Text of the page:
In addition to rising interest rates and “significant” price appreciation the past few years giving buyers reason for pause, Toll Brothers TOL, +0.06% also blamed “well-publicized reports” of a housing slowdown for having a negative impact on buyer sentiment.
The SPDR S&P Homebuilders exchange-traded fund XHB, -3.33% dropped 2.5% in morning trade, with all 35 equity components trading lower, while the iShares U.S. Home Construction ETF ITB, -3.11% slid 2.6% with 46 of 47 components losing ground.
Toll Brothers’s stock slid 1.9%, but pared earlier losses of as much as 10%.
The company reported before Tuesday open fiscal fourth-quarter net income that rose to $311 million, or $2.08 a share, from $191.9 million, or $1.17 a share, in the same period a year ago. The FactSet consensus for earnings per share was $1.84.
Sales for the quarter to Oct. 31 increased 21% to $2.46 billion, above the FactSet consensus of $2.36 billion. Meanwhile, net signed contract vale fell 15% to $1.5 billion, while contract units declined 13% to 1,715.
Chief Executive Douglas Yearley said that despite a healthy economy, he saw a “moderation in demand” during the quarter, as net signed contracts declined 15% in dollars and 13% in units. Then things got worse.
“In November, we saw the market soften further, which we attribute to the cumulative impact of rising interest rates and the effect on buyer sentiment of well-publicized reports of a housing slowdown,” Yearley said. “California has seen the biggest decline.”
His comments come after a string of disappointing housing market data points, including a surprise decline in construction spending, a drop in pending home sales to a 4-year low, a near 3-year low in new-home sales and the pace of home price growth slowing to a 2-year low. See Economic Report.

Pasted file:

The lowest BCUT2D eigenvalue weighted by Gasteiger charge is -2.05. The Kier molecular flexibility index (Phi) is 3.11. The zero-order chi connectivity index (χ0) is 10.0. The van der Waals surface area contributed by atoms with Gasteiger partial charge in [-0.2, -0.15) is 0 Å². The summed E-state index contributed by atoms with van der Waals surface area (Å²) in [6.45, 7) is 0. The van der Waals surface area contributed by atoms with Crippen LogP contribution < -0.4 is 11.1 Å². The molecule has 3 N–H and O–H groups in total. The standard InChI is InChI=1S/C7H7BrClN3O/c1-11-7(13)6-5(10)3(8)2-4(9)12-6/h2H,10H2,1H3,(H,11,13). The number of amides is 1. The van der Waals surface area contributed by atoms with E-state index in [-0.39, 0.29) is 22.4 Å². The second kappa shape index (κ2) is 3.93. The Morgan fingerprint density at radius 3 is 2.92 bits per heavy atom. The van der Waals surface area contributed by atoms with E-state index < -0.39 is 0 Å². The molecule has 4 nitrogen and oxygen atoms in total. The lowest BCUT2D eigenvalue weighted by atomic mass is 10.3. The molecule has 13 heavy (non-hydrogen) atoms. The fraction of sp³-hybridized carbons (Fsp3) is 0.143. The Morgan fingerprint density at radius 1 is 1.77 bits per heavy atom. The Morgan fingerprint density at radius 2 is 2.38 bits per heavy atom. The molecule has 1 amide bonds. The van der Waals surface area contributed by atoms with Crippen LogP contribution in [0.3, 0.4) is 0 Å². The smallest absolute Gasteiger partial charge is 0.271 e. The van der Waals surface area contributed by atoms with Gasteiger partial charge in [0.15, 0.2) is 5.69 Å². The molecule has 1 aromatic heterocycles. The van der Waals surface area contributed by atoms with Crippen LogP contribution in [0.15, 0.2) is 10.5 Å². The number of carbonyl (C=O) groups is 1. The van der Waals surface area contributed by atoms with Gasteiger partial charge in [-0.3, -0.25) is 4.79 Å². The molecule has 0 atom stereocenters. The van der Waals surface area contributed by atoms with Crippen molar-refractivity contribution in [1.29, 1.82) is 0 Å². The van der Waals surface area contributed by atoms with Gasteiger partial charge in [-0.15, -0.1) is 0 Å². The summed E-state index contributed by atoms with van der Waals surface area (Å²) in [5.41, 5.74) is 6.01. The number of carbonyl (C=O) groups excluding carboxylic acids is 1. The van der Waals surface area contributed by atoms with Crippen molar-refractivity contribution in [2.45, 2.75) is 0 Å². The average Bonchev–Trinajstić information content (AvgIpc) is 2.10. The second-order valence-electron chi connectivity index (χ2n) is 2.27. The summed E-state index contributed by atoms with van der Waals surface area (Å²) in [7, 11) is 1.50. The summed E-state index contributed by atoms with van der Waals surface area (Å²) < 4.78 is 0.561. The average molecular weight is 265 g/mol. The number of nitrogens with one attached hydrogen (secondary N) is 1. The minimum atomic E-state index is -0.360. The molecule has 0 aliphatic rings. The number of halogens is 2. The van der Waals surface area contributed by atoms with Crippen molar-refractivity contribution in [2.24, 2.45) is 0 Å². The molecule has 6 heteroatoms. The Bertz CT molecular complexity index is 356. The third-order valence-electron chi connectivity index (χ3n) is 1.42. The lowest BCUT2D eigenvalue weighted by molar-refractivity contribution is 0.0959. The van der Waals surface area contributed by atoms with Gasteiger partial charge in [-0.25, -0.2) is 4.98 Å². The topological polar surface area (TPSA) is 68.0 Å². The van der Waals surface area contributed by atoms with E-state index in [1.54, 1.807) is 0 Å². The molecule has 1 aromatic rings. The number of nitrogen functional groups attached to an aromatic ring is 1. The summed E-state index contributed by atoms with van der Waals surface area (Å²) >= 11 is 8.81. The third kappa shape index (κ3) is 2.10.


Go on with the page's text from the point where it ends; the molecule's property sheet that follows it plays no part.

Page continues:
The yield on the 10-year Treasury note TMUBMUSD10Y, -1.80% which provides a guide for mortgage rates, ended October at 3.15%, according to Department of the Treasury data, up from 2.38% a year ago. The yield as declined since then, to 2.98% on Monday. See Bond Report.
“We saw similar consumer behavior beginning in late 2013, when a rapid rise in interest rates temporarily tempered buyer demand before the market regained momentum,” Yearley reminded investors.
In 2013, the 10-year Treasury yield rose from 1.86% on Jan. 2 to a 2013 high of 3.04% on Dec. 31, but the SPDR home builder ETF (XHB) still climbed 17.8% that year and the iShares home construction ETF (ITB) rose 9.3%.
So far this year, however, the XHB has shed 20.6% and the ITB has tumbled 26.8%, while the S&P 500 index SPX, -2.36% has gained 3.3%.
The SPDR S&P Homebuilders ETF (XHB) was trading at $34.86 per share on Tuesday afternoon, down $1.21 (-3.35%). Year-to-date, XHB has declined -21.08%, versus a 2.72% rise in the benchmark S&P 500 index during the same period.
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